Community Stands in Solidarity with Sikhs

At Plainview gurdwara, 200 attend a candlelight vigil Wednesday night against hatred and in the name of peace.

As they have done for centuries, Sikhs welcomed neighbors to their house of worship Wednesday night.

It's part of the Sikh way of life, a belief that all people are one -- under God --and can find a place of shelter in their gurdwara, or temple.

In Plainview Wednesday, the gathering was to honor the dead of Sunday's , where six members of a Sikh community were gunned down in their spiritual home. Also dead was the neo-Nazi sympathizer responsible for the bloodshed.

About 200 people from all over Long Island came to Plainview, an assembly of many faiths and religious traditions united in solidarity with the area's Sikh community. Similar vigils were held around the United States in response to President Obama's call for a national day of prayer for the Sikh community.

A common theme echoed in Plainview on a humid, candlelit night: How much we all have in common.

"This senseless act of violence; six people and the man who shot them, all dead," said , president of the Sikh Organization of Sikh Americans. "We come together to pray to God to comfort their souls."

, spiritual leader of , helped to organize the vigil, which followed an evening prayer service inside the gurdwara. Churgel's congregation provided a temporary home for the Sikh community when their last year. 

"Since then, we've have become very close," Churgel said. "We come together in tragedy over these senseless acts and to remember we are all taught to love one another, to love our neighbor.

"We are hear to support our neighbors, our Sikh friends," the Rabbi said to applause.

One after another, spiritual and community leaders spoke of peace and solidarity in the face of senseless violence and blind hatred.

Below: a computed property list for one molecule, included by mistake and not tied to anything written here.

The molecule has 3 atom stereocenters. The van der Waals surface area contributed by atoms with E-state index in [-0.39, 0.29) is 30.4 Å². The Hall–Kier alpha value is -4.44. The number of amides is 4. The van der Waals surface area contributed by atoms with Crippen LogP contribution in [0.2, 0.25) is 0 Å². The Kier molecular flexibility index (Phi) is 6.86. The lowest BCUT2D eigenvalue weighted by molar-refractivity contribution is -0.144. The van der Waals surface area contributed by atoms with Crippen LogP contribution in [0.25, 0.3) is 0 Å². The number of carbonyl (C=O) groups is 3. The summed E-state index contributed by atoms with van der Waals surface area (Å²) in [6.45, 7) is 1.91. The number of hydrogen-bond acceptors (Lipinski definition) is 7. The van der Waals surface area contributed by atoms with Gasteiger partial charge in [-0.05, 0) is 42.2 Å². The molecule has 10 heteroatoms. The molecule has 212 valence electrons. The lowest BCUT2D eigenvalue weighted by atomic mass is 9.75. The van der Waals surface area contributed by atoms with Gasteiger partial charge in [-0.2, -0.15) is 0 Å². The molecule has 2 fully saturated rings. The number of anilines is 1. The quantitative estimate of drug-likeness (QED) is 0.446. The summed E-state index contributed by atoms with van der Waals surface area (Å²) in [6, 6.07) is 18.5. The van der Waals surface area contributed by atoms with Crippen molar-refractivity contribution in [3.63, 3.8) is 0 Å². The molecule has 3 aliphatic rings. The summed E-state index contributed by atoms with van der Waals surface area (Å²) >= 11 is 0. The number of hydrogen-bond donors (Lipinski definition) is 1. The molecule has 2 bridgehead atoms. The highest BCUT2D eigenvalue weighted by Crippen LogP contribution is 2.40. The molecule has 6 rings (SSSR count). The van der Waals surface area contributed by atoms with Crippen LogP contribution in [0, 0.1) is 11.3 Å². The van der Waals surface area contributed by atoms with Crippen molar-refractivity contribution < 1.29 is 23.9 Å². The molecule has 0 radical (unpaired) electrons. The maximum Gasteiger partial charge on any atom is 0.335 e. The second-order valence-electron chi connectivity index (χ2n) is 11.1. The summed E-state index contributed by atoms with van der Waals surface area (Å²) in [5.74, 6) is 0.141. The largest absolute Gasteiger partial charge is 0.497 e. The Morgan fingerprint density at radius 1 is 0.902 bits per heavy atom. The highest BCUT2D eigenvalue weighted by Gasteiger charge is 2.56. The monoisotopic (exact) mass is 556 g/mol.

On their heads were turbans, kippahs, shawls and kufi. Others were given orange scarfs in the shape and color of the Nishan Sahib, the Sikh flag, a symbol akin to the American Red Cross. Congregation members graciously assisted visitors in applying their head gear.

So many hats, yet so many similarities:

One speaker said: "We are one people under God."

"Only love can get us through this," said another.

A third offered: "God's voice is expressed in multiple languages, and that is why Sikhs find the strength to welcome everyone to their home."

It is a welcoming tradition that dates to Punjab, India, and the founding of the centuries ago. It is their policy to feed and care for travelers. True to form, elaborate vegetarian delights, some strong with curry, others sweet with sugar, were offered to all in attendance.

One by one, the religious leaders lit candles. From those flames other tapers were ignited. The community walked once around the gurdwara together, then placed the candles, still lit, on a table in the darkness.

Regardless of their headgear, the faces of the faithful glimmered in the glow. They were faces filled with determination and solidarity.


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